This last week I attended committee meetings in Edmonton and with the excellent weather outside I, like many, just wanted to sit outside and enjoy the beauty of the Legislature grounds. As I looked to the west I saw that there was a cloud coming in. The cloud itself didn’t look overly ominous and I wouldn’t even consider it to look threatening. In fact, this gentle wind and that cloud would give me a short reprieve from the beating sun. It was exactly what I wanted.
Then came the winds unexpectedly out of nowhere. The cloud rolled in quicker than I anticipated and instantly poured what seemed an entire lake onto me. This storm just didn’t seem to be subsiding. Like the waves pounding the legislature fountain and the hotdog cart vendors scrambling to put down their sun umbrellas, the bad economic news just keeps on coming for Alberta.
According to Statistics Canada, Alberta’s unemployment rate rose to 8.6 per cent in July, the highest it has been since 1994. For the first time ever, Alberta’s unemployment rate is higher than Nova Scotia’s. Over the past year, we have lost 104,000 full-time jobs.
The bad news is Alberta’s government remains unwilling to abandon ideological policies in favour of proven solutions to get our economy moving and protect working families. Solutions like keeping taxes low for families, promoting trade, spending within our means and restoring the Alberta Advantage.
Typically, the first thing ideological governments do when the economy begins to weaken is look for a scapegoat: blame the price of oil, blame the previous government, blame main street employers, blame anyone or anything not connected to the government.
However, scapegoating is not a long-term solution. Over time the strategy offers diminishing returns as folks recognize the inherently self-serving nature of these arguments.
Of course, these types of distractions do nothing to addresses the underlying condition: a rapidly shrinking economy. Jobs are being lost. Less is being produced. Trade is declining. Without the kind of economic growth that lifts all people, political divide-and-conquer strategies lead to divide-and-flounder results.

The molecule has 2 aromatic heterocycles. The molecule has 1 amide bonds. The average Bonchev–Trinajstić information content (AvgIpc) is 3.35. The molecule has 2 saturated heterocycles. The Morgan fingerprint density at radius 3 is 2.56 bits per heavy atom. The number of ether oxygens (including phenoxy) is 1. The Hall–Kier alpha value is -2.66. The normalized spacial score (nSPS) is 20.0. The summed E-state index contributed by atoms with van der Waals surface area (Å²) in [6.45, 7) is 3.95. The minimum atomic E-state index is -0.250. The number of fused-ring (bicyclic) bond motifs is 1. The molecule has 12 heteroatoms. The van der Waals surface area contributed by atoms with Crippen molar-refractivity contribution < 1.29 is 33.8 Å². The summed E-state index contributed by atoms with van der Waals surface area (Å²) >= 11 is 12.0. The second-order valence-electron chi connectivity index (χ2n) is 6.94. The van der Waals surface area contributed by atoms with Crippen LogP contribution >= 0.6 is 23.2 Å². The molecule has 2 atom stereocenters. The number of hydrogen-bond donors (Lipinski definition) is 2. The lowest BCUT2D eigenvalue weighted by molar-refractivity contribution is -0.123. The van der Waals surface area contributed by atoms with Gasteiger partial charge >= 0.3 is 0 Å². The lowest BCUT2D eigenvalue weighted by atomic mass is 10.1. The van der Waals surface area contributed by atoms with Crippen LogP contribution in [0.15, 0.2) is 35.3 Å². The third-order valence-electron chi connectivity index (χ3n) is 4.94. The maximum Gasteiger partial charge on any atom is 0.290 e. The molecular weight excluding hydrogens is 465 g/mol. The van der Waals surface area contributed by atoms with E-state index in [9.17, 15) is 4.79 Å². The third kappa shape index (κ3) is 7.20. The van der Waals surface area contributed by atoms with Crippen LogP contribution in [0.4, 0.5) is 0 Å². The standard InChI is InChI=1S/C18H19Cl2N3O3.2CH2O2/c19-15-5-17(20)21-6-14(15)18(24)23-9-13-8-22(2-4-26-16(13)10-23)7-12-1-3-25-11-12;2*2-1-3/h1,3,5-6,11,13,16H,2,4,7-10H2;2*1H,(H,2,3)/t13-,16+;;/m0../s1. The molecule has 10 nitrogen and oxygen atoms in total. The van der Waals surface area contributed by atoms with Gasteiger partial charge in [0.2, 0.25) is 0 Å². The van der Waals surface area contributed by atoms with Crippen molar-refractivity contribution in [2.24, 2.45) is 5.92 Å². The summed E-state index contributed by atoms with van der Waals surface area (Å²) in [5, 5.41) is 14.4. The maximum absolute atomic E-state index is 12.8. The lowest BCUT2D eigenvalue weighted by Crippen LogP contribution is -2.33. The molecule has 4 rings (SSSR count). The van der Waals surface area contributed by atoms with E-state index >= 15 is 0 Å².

Alberta is here. We voted for change. What we got is disappointing.
Unwilling to budge from its pre-recession agenda, the NDP government chooses which businesses it will support through elaborate new tax-and-spend corporate welfare schemes, and which sectors of the labour force it will support through socialist economic policies.
It’s bringing forward policies, like a new carbon tax and dramatic increase to the minimum wage, that are forcing small businesses to close their doors. In the heart of the deepest recession since the 1980s, the government is only making things worse.
Across our province, Albertans are coming to the realization that we can do better than this, that we are better than this.
It’s time to set the politics of division aside. We need more jobs. We need more production. We need more trade. We need the kind of economic policies that offer new hope and new opportunity to all Albertans.
They say that a rising tide floats all boats. It’s an apt metaphor, although it ignores a key truth: It wasn’t until low tide that we have come to grasp the reality of the situation – we are all in the same boat.
The rocks are getting uncomfortably close and that cloud that I saw on the horizon is still here, maybe it’s time to change course.
How would the Wildrose Party start changing course? We brought forward our Jobs Action Plan, 2015 Budget Sustainability Recommendations and Restoring Trust reports to list a few. These reports were compiled to start changing Alberta’s course away from the reefs and towards calmer waters. Right now we need to find safe harbors so that we can watch for the clouds that look safe but end up putting us in deep water.
If you would like to read the reports for yourself, I would encourage you to www.wildrose.ca for more information.